When the word “disrupt” is thrown around in the startup world, it’s often used by a startup founder who believes their technology could destroy an entire industry.
But talk to Brian Alvarez-Bailey and you’ll soon realize he has something else in mind to “disrupt” the community banking industry.
“The narrative has shown that fintechs can disrupt or crowd out community banks,” he told Hypopotamus. “I think it’s all nonsense. I think fintech, like any other tool, has a role to play in community banking. And I think the community banking industry and fintech can work together on this. It looks like one without the other will not take the real chance.”
Alvarez-Bailey wants to bring fintech and community banks together with his new startup Allison.
The low-code platform and SaaS startup are helping to improve custodial capabilities for community banks and credit unions. Alvarez-Bailey describes it as a “virtual financial container” connecting fintechs with community banks.
“It’s about combining the speed, efficiency and stability that comes from building new financial technologies with the stability and confidence that comes from community banks and credit unions,” he said. “We don’t want to be expelled” [community banks], We don’t want to put them out of business. We want to develop them further.”
Fintech startups often have difficulties getting off the ground without bank sponsorship. Community banks, on the other hand, often lack the infrastructure to connect up-and-coming fintech companies.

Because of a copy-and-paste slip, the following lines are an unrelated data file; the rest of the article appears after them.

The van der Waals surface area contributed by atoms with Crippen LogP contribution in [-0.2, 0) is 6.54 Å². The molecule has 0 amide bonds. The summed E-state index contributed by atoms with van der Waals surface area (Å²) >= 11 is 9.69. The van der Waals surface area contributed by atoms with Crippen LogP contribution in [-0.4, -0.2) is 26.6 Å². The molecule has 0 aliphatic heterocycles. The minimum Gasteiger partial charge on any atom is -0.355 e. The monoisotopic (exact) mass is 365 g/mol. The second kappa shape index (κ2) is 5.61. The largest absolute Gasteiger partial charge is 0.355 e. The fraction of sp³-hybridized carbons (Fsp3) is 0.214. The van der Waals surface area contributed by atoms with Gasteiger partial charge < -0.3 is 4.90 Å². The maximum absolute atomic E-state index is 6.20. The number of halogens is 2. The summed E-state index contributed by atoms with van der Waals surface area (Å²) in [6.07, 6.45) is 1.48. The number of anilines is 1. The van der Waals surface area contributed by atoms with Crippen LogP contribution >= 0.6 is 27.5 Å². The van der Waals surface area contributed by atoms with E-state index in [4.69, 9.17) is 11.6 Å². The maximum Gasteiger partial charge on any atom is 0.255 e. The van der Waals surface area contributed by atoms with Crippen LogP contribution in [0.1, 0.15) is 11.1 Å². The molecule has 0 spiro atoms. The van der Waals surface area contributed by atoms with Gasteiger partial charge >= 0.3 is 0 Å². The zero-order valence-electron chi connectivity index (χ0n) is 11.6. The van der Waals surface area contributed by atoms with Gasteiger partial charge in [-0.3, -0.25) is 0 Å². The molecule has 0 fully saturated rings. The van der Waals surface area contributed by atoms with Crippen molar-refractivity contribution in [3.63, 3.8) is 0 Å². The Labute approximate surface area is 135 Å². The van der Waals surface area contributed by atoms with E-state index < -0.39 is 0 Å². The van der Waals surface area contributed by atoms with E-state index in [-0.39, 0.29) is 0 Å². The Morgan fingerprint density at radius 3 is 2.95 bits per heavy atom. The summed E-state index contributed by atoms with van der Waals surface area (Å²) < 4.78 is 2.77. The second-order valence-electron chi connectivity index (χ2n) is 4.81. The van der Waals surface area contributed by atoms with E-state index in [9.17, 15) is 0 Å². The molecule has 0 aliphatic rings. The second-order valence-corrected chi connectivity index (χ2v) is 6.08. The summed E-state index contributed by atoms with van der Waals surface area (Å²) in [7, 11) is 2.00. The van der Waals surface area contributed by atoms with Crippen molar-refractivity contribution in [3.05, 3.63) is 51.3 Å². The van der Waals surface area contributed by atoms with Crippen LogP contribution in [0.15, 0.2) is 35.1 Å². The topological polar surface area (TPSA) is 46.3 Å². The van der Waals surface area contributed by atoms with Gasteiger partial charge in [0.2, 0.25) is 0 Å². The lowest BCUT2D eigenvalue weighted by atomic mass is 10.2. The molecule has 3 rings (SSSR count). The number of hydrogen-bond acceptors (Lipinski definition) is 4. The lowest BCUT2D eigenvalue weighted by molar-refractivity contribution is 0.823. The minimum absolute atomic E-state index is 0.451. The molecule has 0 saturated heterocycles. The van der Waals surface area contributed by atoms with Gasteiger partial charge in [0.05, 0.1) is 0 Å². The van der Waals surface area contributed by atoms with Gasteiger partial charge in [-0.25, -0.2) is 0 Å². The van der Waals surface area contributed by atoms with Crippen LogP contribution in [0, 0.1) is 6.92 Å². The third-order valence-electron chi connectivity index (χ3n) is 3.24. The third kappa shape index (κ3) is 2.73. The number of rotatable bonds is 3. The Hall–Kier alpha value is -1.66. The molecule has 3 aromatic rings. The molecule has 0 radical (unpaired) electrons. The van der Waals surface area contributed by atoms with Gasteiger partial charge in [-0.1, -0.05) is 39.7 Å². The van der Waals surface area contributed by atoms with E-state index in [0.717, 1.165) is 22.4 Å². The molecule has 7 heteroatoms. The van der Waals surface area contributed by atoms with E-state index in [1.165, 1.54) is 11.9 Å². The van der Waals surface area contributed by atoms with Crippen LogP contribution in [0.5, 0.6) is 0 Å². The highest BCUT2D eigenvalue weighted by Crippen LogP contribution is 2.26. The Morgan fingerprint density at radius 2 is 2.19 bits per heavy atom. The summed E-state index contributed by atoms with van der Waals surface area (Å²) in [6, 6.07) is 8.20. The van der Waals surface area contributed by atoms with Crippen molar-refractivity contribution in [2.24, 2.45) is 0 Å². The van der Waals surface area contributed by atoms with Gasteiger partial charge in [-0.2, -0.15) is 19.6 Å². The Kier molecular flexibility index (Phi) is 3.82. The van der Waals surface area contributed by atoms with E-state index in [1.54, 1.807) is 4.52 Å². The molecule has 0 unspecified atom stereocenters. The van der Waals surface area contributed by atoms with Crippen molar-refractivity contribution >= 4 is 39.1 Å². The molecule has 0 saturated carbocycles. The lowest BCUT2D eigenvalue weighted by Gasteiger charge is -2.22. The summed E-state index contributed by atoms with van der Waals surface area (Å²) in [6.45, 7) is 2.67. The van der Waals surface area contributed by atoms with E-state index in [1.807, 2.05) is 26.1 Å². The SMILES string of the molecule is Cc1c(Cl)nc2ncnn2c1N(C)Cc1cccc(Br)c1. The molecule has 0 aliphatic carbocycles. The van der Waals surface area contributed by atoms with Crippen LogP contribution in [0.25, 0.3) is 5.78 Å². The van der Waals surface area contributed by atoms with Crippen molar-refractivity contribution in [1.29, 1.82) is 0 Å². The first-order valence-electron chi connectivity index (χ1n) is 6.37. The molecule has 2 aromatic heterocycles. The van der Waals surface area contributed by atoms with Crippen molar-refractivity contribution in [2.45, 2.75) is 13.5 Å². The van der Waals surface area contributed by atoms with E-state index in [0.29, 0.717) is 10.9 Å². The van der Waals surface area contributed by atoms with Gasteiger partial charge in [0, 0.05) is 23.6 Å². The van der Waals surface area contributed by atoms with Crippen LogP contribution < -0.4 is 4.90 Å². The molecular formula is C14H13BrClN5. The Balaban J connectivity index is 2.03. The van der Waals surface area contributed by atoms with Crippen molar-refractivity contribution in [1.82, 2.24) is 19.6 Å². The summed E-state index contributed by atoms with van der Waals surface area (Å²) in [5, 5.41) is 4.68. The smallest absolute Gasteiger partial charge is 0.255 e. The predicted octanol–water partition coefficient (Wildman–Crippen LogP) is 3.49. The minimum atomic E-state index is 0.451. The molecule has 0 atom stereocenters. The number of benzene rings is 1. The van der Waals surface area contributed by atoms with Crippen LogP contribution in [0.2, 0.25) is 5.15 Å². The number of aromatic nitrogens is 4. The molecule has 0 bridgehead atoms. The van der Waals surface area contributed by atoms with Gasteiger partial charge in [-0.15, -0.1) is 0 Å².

Addressing the community banker’s pain points is personal to Alvarez-Bailey. Not only did her grandmother work at a community bank for several years, she herself worked in the world of fintech remittances and financial services before founding Allison.
Speaking to the Community Bank’s CEO, Alvarez-Bailey admitted that her biggest pain after Dodd Frank is the cost of her internal compliance and legal upkeep. Many of these institutions have been consolidated – or all closed together – as the landscape of financial regulation has changed over the past 15 years.
New city, new fintech problems
Alvarez-Bailey may be relatively new to the Tampa Bay area, but he’s already making waves on the local startup scene.
After pursuing a career in Austin, he fell in love with Tampa when he arrived in early 2020. “It had an Austin 2010-ish feel to me,” he told Hypopotamus. He has already been heavily influenced by startup community creators like Lakshmi Shenoy of Embark Collective.
He recently won the grand prize at the regional Black Founders Demo Day. He will represent the Tampa area at Black Founders Demo Day in Miami next December.
Alvarez-Bailey is among a growing number of fintech entrepreneurs in Tampa — an industry being helped by a surge in newcomers to the city and a growing startup infrastructure supporting finance, human resources and insurance companies.
“I am a person who sees problems as opportunities. And the bigger the problem, the bigger the opportunity,” Alvarez-Bailey told Hypopotamus. “That’s not to say I think I can solve every problem, but I would argue that if you solve it well enough, an ecosystem will be built around the solution that solved the bigger problem. Allison is actually part of a larger solution that will eventually be implemented within the next five or ten years.”